The Washington Post
UNITED NATIONS -- President Bush said Friday he is "highly doubtful" that Iraqi President Saddam Hussein will end 11 years of defiance of the United Nations, while a top Iraqi official made clear that Iraq will not yield easily to the growing international pressure.
As the Bush administration opened discussions with the 15 members of the U.N. Security Council about how to confront Iraq, the president maintained the fighting stance he adopted before the General Assembly Thursday, calling for speedy U.N. action in confronting Saddam. He said he remains dubious about the Iraqi leader's intentions because "for 11 long years, he has basically told the United Nations and the world he doesn't care."
In Baghdad, Deputy Prime Minister Tariq Aziz suggested that Bush's skepticism may be well-founded. He rejected the president's demands for Iraqi compliance with U.N. arms control resolutions and described Bush's speech to the world body as "full of lies."
"We do not accept his conditions," Aziz said. He said the dispute will not be solved by the unconditional return of international weapons inspectors, a move required by the Security Council and favored by many governments critical of Iraqi behavior.
The verbal sparring began as the administration opened its campaign to persuade the U.N. to move strongly against Saddam. Secretary of State Colin Powell emphasized Bush's determination to act, no matter what the U.N. decides.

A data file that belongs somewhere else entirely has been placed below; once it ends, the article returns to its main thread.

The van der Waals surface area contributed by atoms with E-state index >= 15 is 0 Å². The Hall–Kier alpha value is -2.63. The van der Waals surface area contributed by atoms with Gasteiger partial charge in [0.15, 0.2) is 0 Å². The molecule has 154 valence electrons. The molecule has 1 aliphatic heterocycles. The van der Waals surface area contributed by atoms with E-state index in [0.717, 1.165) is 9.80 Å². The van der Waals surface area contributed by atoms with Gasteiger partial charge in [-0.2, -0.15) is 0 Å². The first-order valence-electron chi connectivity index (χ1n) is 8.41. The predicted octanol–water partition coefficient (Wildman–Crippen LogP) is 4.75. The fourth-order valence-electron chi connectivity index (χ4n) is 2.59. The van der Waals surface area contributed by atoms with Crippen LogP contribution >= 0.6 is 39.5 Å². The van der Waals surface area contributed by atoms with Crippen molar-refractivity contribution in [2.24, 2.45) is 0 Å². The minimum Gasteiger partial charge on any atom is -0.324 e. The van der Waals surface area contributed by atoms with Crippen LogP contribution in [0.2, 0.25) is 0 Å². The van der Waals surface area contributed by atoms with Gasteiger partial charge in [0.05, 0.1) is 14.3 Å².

Pressing for resolution
Powell said the United States expects fast action from the Security Council and an early deadline for Iraqi compliance. In one of several appearances Friday, Powell said that a resolution must contain deadlines, or else "the Iraqis will string us out."
Powell plans to press for a Security Council resolution that details Iraq's broken commitments, defines the steps the Iraqi government must take and explains what will happen if the council's commands are ignored.
Bush, who returned to Washington Friday after two days in New York, also said he expects quick work from Congress. He jabbed at Democrats on Capitol Hill who have said they may resist a vote supporting use of military force against Iraq until after the Security Council sets a course.
"I can't imagine an elected member of the United States Senate or House of Representatives saying, 'I think I'm going to wait for the United Nations to make a decision,'" Bush said. "It seems like to me that if you're representing the United States, you ought to be making a decision on what's best for the United States."
Many governments expressed support for Bush's arguments against Iraq and praised his pledge to work with the Security Council. But there is no consensus yet on the contents of a potential resolution, with negotiations over wording to begin next week. Nor is there agreement on what should happen if Saddam does not respond adequately.
Warnings from the White House that the administration is prepared to remove the Iraqi leader by force if he does not change his behavior have drawn opposition from world leaders. German Chancellor Gerhard Schroeder said Germany would not take part in any military action, while leaders of Persian Gulf countries told Powell Friday that they remain worried about the potential fallout from a war against Iraq.